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Aluminum Bottle Tumbler Cup & Cook Pot for an Alcohol Stove

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Roll a rim on an Aluminum Bottle to create a Tumbler Cup, or a Cook Pot for a backpacking stove.

This instructable walks through the process of making a mouth-friendly edge on an aluminum bottle turning it into a Cool Reusable Metal Tumbler Cup.

The steps outlined here are, stand-alone, instructions to make a complete Metal Tumber from an aluminum bottle; suitable to use as a lightweight tankard for all your favorite beverages.
(I recommend the chilled kind. Remember science?...aluminum is an excellent heat conductor; you don't want hot cocoa burns on your fingertips as well as the tip of your tongue!)

However... those of you familiar with the Aluminum Bottle Backpacking Stove,
( http://www.instructables.com/id/Aluminum-Bottle-Alcohol-Stove/ ) will also recognize the technique demonstrated here, as a means for creating light weight cooking tools to accompany an alcohol stove.

The video below shows these Aluminum Bottles & Tumblers in use as a lightweight backpacking cook / storage system.



 
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Step 1:

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I have gotten inquires about the availability of this style aluminum bottle.
The bottles are obviously used for beer (and I know at least one soft drink) however, availability of either (or any for that matter) varies by region.

As an added note: I had reservation about posting an instructable that featured an alcohol container as it is not appropriate for all. I would have perfered to use a soft drink bottle however due to availability in my area, I only have found the beer bottle variety.
But ultimately, its the aluminum bottle that we're interested in, not necessarly the beverage. Dispose of the contents as you deem appropriate, or seek out empties through another source.

(Along the same lines: I am pretty sure not everyone who has built a bar-b-que from a steel barrel personally bought, and consumed the 50 gallons of Crude Oil inside to get to an empty drum.)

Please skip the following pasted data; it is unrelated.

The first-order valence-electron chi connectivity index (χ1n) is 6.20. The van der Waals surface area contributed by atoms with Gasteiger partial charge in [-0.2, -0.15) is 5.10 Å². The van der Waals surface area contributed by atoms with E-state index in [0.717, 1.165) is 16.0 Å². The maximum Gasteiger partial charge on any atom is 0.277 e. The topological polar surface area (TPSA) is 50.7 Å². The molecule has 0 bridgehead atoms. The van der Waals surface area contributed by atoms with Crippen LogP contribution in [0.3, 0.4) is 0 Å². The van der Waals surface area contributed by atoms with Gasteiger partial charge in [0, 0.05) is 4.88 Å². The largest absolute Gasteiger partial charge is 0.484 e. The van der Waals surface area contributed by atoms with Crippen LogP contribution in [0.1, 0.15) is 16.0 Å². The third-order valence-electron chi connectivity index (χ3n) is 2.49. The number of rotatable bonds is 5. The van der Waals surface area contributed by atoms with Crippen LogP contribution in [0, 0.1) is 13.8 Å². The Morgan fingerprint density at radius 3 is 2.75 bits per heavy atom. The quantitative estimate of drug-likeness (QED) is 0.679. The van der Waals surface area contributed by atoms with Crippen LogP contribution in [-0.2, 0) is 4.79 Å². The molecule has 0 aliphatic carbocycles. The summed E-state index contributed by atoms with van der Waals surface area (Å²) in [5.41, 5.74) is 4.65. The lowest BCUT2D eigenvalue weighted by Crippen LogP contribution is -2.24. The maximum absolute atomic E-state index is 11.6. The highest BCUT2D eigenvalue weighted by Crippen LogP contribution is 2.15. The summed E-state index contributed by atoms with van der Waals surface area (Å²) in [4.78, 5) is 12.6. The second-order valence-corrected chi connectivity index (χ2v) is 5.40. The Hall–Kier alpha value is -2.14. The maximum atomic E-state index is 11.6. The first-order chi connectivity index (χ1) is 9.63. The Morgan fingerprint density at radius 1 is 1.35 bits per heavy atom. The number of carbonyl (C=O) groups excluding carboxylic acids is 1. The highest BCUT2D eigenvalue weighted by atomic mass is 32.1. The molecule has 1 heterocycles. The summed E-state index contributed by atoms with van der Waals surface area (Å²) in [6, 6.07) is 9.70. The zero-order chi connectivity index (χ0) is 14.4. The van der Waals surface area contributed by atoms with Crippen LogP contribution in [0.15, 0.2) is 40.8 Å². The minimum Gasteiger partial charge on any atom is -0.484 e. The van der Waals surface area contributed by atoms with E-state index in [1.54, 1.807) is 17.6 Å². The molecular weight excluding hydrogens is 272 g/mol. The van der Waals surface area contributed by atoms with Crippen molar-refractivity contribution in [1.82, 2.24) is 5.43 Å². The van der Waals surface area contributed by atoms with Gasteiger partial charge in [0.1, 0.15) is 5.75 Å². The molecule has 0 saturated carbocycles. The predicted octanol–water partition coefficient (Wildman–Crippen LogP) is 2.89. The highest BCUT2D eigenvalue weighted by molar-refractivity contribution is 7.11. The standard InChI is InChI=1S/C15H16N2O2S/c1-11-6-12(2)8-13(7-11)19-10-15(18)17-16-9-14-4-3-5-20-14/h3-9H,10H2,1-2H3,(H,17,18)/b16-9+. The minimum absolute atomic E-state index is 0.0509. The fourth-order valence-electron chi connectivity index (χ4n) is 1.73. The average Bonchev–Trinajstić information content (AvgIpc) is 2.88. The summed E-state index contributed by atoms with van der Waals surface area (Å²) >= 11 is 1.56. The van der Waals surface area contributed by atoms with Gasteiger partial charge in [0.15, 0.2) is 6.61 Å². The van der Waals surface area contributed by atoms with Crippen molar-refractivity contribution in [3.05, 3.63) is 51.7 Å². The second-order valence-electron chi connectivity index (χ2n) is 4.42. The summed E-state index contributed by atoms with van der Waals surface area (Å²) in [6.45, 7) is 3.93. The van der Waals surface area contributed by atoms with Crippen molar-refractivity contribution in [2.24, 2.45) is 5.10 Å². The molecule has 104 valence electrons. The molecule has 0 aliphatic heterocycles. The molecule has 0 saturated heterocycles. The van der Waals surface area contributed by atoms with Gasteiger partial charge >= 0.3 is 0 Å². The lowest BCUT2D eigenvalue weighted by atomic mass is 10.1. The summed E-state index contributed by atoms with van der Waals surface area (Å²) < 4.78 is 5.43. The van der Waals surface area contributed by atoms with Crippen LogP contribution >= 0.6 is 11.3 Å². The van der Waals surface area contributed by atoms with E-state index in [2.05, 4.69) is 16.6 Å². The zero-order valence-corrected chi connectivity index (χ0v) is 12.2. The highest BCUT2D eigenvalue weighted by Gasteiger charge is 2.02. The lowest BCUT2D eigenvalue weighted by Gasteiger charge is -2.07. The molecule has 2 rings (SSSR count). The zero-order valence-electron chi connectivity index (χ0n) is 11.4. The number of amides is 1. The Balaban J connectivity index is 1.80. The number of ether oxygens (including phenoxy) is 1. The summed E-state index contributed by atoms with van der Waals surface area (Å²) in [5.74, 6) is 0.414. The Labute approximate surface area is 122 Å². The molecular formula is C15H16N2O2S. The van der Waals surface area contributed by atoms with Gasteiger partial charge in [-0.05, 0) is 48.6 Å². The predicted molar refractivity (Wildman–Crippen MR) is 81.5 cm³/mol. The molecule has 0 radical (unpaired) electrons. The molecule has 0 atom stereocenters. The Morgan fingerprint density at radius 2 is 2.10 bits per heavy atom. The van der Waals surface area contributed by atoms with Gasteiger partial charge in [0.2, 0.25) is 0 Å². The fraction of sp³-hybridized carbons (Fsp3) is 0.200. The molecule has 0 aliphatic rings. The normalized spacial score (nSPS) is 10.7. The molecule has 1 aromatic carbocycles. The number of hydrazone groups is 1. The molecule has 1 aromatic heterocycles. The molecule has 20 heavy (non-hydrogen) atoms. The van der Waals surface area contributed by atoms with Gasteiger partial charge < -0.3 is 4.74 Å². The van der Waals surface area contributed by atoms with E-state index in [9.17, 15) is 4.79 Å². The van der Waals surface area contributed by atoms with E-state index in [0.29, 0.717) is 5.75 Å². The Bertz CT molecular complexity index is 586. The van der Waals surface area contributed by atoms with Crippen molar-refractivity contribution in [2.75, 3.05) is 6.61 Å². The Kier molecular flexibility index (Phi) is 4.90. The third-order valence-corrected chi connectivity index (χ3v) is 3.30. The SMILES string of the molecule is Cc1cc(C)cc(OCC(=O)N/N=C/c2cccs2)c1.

Step 2: Cut the Neck Off

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Cut the neck off the bottle at the location shown in the picture. It should be at the full diameter of the bottle; below where the neck starts to taper.

Aluminum bottles are a thicker gauge than aluminum cans so utility knives won't work.

I use a hack saw to cut the bottle. Cut around the diameter rather than trying to cut straight through. The saw teeth will catch on the edge of the bottle and leave ragged edges.

Step 3: Start the Flare

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The edge of the bottle needs to be rolled back on itself 2 times this tuck the sharp edge under the second roll and away from contact during sipping.

Start to flare the edge of the bottle. A 1" diameter wooden dowel works well.

Start by placing the dowel in the bottle so it is resting on the bottom. Rotate the dowel around the edge of the bottle.

Use a "stirring" motion as you press the dowel outward against the bottle's edge.

Gradually pull the dowel up off the bottom of the bottle while stirring to increase the angle of the bend.

Step 4: Rolling the Edge

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Flare the bottle with the dowel until the bottle has a flange as shown.

At this point, place the bottle on a flat surface. A soft wood surface works well. The bottle will slightly press into the soft wood giving it some grip. This helps keep the bottle from slipping while rolling.

Tilt the bottle it so that only a portion of the edge is in contact with the wood. Press down on the bottle and rock it in a circular motion; keeping only a small portion of the edge in contact with the wood at any given time.

The second photo shows the rolling in a sequence of pictures

Do not try to do all the bending in one rotation.

Gradually increase the downward pressure on the bottle as you roll it around several times. You want a nice controlled edge without any kinks or variation in flange length.

The third photo shows the flange after rolling

Step 5: Increase the Roll Angle

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As the Flange starts to roll back on itself, gradually increase the angle of the bottle slant while continuing to rock the bottle around

Eventually you will be rolling the bottle almost on its side to get the cut edge of the flange as close to the bottle's side wall as possible.

Step 6: Closing the Edge